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Hard time using rotary tumbler

I have a small Lortone Rotary Tumbler Model 3A. I’ve only had it a
few years and the last 2 years It’s having a hard time tumbling.
I’ve tried everything from setting it at different angles and that
worked for awhile. Today it worked while I held it…but I’m not
about to do that. Right now I have it propped at a right angle and
it’s tumbling. The rod underneath is working fine, it’s when I put
the barrel on, the barrel won’t turn. Right now I have two rings in
it, the steel shot and some soap and enough water to cover it.

Any advice?

Holly Eve Designs

That’s too funny–I was having the EXACT same problem (even propped
it up like you mention) last week, and after doing a Google search
it seems that the belt just needed to be tightened. If you loosen the
screws on the end you can slide them to one side, then retighten.
That tightens the belt on the inside and did the trick for me. Mine
has worked great ever since!

did you tru to oil it? it happend to me once and after i oiled the
ends of the rods where its rubing i got it working just fine.


Hi Holly,

I had the same problem and took it to my supplier. He tightened the
belt for me and showed my how to do it myself. He also told me that
the belts do wear out and would need replacing at some point.

Good Luck,
Elaine Shah

Elaine, so how do you tighten the belt? Is it a matter of moving the
pieces further away from each other (the motor from the fan-like
piece)? My tumbler recently took an extended vacation. The belt
seemed terribly loose, so I order two new ones. Only enough, they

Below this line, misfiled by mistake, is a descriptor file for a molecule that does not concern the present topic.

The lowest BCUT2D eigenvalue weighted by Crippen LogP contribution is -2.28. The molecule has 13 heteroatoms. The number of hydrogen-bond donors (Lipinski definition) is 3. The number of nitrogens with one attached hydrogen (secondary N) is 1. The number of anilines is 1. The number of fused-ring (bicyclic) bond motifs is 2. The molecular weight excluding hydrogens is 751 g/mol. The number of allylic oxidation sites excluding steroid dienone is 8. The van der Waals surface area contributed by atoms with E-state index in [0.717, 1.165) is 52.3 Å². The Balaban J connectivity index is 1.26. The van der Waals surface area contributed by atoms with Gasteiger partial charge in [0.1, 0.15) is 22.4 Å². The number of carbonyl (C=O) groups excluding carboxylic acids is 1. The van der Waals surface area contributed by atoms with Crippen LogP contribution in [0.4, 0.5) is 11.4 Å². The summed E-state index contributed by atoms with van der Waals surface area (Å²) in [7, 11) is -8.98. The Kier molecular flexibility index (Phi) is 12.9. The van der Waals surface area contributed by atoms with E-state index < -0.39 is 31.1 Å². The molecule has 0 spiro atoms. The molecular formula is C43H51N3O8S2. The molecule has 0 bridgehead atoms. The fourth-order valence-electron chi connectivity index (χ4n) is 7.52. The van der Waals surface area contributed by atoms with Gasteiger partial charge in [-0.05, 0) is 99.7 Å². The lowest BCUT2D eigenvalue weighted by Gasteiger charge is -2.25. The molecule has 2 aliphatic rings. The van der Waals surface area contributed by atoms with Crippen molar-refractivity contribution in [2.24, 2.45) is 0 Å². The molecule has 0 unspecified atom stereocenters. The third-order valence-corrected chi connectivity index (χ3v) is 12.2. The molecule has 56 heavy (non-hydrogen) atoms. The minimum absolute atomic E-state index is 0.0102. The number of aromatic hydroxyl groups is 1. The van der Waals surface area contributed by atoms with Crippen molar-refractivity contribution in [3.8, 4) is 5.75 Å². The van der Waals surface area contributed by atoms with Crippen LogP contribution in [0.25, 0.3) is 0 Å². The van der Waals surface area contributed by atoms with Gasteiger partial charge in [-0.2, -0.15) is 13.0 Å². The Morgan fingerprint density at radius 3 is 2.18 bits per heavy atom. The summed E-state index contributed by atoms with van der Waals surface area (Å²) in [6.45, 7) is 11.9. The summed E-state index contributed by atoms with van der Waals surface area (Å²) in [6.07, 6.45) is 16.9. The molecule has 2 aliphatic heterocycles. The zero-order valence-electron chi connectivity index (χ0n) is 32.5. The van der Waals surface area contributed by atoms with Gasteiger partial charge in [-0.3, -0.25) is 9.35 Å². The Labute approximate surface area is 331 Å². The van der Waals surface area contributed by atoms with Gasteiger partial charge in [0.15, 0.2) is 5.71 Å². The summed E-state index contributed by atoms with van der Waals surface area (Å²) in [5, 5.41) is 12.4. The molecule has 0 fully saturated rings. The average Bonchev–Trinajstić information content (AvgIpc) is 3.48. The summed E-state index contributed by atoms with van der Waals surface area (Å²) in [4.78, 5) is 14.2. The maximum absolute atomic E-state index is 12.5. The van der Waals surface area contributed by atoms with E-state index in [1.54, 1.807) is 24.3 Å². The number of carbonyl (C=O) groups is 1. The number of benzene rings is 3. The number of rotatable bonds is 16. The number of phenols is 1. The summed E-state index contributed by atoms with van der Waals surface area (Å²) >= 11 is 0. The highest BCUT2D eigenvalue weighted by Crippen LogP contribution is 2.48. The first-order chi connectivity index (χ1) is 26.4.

too seem loose, but the tumbler is rotating for now. I also ordered a
barrel guide as I think that the barrel getting stuck against the
end or the front of the tumbler made the tumbler work harder.While
waiting for the new belts to arrive, I used thick elastic bands.
Worked well, but I kept a close eye on the tumbler as the bands were
being shredded and I was worried about things overheating.


The rod underneath is working fine, it's when I put the barrel on,
the barrel won't turn. 

Sound like the belt is slipping. You need to open the motor cover.
Loosen the screws that hold the motor and move the motor until the
belt is tight. Keep holding the motor with the belt tight and
retighten the screws. You may need some help with someone holding
tension on the belt and the other person tightening the screws.

Belts stretch and need to be retightened periodically. Usually more
when the tumbler is new.

Rick Copeland
Silversmith and Lapidary Artisan

This may seem overly basic, but have you checked the drive belt for
tension and excessive wear? How much shot are you using?

Jim Harkins
Blessed be…

I’d guess that steel shot is too heavy to use in a small tumbler.
Try some ceramic, i.e., more light-weight media. Or use very little
steel shot.

Judy Bjorkman


If this tumbler is belt driven it may take just a belt replacement
to fix the issue…could be the belt is just worn out…

Chris R
Stuller Inc.

I have the same type of Lortone Rotary Tumbler and I have also had